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With: Johnny Depp, Geoffrey Rush, Orlando Bloom, Keira Knightley, Jonathan Pryce, Jack Davenport, Lee Arenberg, Mackenzie Crook, Damian O'Hare, Zoe Saldana, Martin Klebba
Written by: Ted Elliot, Terry Rossio, based on a story by Ted Elliot, Terry Rossio, Stuart Beattie, Jay Wolpert
Directed by: Gore Verbinski
MPAA Rating: PG-13 for action/adventure violence
Running Time: 143
Date: 06/28/2003
IMDB

Pirates of the Caribbean: The Curse of the Black Pearl (2003)

3 1/2 Stars (out of 4)

Booty and a Feast

By Jeffrey M. Anderson

When the summer of 2003 began, one of its least interesting cinematic prospects was a Jerry Bruckheimer-produced version of a famous amusement park ride. Now, as we near the season's halfway mark, this very same picture not only wildly surpasses its poor expectations, but also stands tall as one of the very best summer movies of all time. For me, the pinnacle of summer entertainment was Raiders of the Lost Ark, in 1981. It came the closest to capturing the feel of playing on a hot day, imaginations raging and creating adventures, chases, fights, leaps and bounds, telling feverish stories to friends. Nowadays, I can't reasonably expect a movie to surpass Raiders (partly because I'm all grown up) but if a summer movie comes anywhere close, I'm very pleased. Pirates of the Caribbean: The Curse of the Black Pearl comes very, very close. It moves like a sweet-scented and slightly ticklish breeze.

We owe most of this to Johnny Depp, who plays his first lead role in his first big-budget mainstream blockbuster, and he doesn't just chew the scenery. He chews, rolls it around in his mouth, savors it, rests it under his tongue, and spits out the bones. As Captain Jack Sparrow, he has one of the great entrances in modern adventure movies, standing high on the crow's nest, riding a sinking ship to port and casually stepping onto the dock at the very last moment. The former captain of a pirate ship, Sparrow has survived a mutiny and now looks to requisition a new vessel.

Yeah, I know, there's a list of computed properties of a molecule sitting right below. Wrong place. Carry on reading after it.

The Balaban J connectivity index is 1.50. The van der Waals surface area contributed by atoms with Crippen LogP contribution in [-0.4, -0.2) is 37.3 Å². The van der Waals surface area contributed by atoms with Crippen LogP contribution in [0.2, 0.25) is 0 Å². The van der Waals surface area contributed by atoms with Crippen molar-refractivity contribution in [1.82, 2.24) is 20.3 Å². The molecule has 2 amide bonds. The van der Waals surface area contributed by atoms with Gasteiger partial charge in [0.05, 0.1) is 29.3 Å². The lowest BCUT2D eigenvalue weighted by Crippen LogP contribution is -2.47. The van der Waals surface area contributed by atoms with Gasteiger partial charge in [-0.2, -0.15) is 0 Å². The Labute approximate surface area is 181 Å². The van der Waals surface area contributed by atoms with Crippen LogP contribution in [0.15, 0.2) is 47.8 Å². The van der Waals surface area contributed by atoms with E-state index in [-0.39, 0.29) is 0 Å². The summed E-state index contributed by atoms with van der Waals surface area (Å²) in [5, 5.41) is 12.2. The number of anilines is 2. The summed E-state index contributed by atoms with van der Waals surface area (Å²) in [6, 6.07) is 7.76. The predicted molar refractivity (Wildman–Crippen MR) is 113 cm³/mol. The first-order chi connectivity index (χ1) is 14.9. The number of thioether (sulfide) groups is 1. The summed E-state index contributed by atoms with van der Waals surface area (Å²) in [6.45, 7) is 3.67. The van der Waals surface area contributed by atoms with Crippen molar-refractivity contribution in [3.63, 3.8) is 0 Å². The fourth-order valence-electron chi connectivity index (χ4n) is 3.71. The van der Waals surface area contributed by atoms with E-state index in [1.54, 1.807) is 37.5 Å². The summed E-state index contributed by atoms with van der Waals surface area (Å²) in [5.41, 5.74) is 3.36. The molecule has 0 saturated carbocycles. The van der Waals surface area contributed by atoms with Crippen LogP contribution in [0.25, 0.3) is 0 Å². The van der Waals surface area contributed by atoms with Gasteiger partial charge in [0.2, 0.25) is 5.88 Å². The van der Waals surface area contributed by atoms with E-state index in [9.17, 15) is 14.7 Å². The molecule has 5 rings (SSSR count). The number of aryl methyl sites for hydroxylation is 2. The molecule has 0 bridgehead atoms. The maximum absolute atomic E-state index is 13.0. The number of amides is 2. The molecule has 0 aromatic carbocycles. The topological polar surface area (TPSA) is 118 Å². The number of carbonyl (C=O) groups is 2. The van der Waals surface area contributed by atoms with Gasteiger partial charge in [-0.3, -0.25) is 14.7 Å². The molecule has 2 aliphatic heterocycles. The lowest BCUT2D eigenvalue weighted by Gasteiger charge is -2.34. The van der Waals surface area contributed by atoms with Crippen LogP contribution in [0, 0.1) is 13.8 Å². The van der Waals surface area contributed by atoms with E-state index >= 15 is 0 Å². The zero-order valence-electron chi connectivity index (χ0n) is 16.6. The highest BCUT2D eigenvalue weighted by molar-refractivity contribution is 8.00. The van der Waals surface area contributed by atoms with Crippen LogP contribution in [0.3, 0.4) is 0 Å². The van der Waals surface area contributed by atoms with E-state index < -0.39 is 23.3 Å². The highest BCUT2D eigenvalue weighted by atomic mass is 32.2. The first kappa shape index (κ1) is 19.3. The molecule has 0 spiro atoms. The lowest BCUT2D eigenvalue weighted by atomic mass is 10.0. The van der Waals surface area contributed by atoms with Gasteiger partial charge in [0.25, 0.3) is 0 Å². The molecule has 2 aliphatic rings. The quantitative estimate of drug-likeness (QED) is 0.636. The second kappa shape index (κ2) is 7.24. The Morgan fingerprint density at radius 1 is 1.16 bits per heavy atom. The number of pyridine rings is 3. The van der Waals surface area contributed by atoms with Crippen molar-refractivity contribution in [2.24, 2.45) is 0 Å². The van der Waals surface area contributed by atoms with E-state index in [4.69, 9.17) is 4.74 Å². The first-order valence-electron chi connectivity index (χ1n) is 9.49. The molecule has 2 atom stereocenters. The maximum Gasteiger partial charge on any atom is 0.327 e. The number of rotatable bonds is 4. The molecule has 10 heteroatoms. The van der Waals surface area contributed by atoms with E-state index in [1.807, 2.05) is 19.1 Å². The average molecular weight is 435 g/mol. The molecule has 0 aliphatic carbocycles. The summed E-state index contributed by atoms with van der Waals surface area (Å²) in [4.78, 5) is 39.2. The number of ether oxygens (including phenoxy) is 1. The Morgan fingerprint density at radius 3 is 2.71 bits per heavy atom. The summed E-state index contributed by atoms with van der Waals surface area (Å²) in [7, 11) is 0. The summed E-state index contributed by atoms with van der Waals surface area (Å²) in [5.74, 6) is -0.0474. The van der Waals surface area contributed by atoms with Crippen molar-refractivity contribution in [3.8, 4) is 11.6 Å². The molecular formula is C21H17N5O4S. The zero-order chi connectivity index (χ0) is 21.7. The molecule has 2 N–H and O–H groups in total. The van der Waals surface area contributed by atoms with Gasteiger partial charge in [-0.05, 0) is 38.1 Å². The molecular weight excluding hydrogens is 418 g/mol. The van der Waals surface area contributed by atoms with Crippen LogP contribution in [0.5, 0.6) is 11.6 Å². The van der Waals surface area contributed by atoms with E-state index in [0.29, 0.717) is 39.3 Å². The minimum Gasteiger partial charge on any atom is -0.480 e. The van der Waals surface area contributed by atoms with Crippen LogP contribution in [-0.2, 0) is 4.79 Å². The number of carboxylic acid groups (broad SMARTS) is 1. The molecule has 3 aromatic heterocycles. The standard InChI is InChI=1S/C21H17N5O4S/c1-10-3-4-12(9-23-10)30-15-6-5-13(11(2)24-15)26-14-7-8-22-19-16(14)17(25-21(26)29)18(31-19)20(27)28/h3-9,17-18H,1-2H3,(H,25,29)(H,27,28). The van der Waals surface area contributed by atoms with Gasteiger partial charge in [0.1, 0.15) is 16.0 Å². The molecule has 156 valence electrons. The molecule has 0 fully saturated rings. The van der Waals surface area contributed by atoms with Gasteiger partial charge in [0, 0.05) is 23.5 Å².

But the local governor's daughter Elizabeth (Keira Knightley from Bend It Like Beckham) owns the last remaining skull-head coin from Cortez's collection. When she and the coin accidentally fall into the water, the pirates of the ship the Black Pearl, captained by Barbosa (Geoffrey Rush), storm the port, kidnap Elizabeth and steal the coin. Fortunately, talented blacksmith (and pirate's son) Will Turner (Orlando Bloom) is in love with Elizabeth and does not wish to let her get away. He enlists Sparrow's help to chase her. Unfortunately for Turner, a high-ranking soldier (Jack Davenport from the BBC's "Coupling") in her father's army is already betrothed to her. Normally, this character is a twit with annoying habits, but this time he's actually a reasonable opposition.

It gets crazier. Barbosa's pirates are cursed and walk the earth as the undead. The moonlight exposes their true selves -- creepy moving skeletons covered in the sparsest layer of rotting flesh. Only restoring the complete collection of coins (along with a little blood) will break the curse. Meanwhile, characters jump from ship to ship, cross swords with each other, laugh and shout. Sparrow and Elizabeth even get drunk together on an old stash of rum and sing pirate songs while awaiting rescue from a desert island.